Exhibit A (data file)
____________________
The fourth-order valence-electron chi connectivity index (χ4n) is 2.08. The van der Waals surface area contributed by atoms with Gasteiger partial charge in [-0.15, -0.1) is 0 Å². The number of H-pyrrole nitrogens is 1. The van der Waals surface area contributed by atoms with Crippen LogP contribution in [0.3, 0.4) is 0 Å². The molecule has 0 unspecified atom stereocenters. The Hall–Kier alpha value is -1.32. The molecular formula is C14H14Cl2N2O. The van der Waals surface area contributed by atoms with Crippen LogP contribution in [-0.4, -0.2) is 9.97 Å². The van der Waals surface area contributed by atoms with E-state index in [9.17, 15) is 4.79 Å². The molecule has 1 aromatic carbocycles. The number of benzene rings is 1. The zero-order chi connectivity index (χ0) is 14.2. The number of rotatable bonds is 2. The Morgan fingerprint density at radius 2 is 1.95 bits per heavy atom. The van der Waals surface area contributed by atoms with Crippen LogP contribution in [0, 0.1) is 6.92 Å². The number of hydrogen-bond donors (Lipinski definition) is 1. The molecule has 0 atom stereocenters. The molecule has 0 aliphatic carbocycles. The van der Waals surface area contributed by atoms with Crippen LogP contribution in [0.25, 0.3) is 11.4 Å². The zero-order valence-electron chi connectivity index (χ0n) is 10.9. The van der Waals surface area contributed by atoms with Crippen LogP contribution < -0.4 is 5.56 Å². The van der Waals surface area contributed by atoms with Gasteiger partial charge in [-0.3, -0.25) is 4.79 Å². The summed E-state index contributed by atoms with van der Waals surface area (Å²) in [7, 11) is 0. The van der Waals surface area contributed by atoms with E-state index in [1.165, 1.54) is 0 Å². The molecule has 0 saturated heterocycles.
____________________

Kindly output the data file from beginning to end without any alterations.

The fourth-order valence-electron chi connectivity index (χ4n) is 2.08. The van der Waals surface area contributed by atoms with Gasteiger partial charge in [-0.15, -0.1) is 0 Å². The number of H-pyrrole nitrogens is 1. The van der Waals surface area contributed by atoms with Crippen LogP contribution in [0.3, 0.4) is 0 Å². The molecule has 0 unspecified atom stereocenters. The Hall–Kier alpha value is -1.32. The molecular formula is C14H14Cl2N2O. The van der Waals surface area contributed by atoms with Crippen LogP contribution in [-0.4, -0.2) is 9.97 Å². The van der Waals surface area contributed by atoms with E-state index in [9.17, 15) is 4.79 Å². The molecule has 1 aromatic carbocycles. The number of benzene rings is 1. The zero-order chi connectivity index (χ0) is 14.2. The number of rotatable bonds is 2. The Morgan fingerprint density at radius 2 is 1.95 bits per heavy atom. The van der Waals surface area contributed by atoms with Crippen LogP contribution in [0, 0.1) is 6.92 Å². The number of hydrogen-bond donors (Lipinski definition) is 1. The molecule has 0 atom stereocenters. The molecule has 0 aliphatic carbocycles. The van der Waals surface area contributed by atoms with Crippen LogP contribution in [0.25, 0.3) is 11.4 Å². The zero-order valence-electron chi connectivity index (χ0n) is 10.9. The van der Waals surface area contributed by atoms with Crippen LogP contribution < -0.4 is 5.56 Å². The van der Waals surface area contributed by atoms with Gasteiger partial charge in [-0.3, -0.25) is 4.79 Å². The summed E-state index contributed by atoms with van der Waals surface area (Å²) in [7, 11) is 0. The van der Waals surface area contributed by atoms with E-state index in [1.165, 1.54) is 0 Å². The molecule has 0 saturated heterocycles.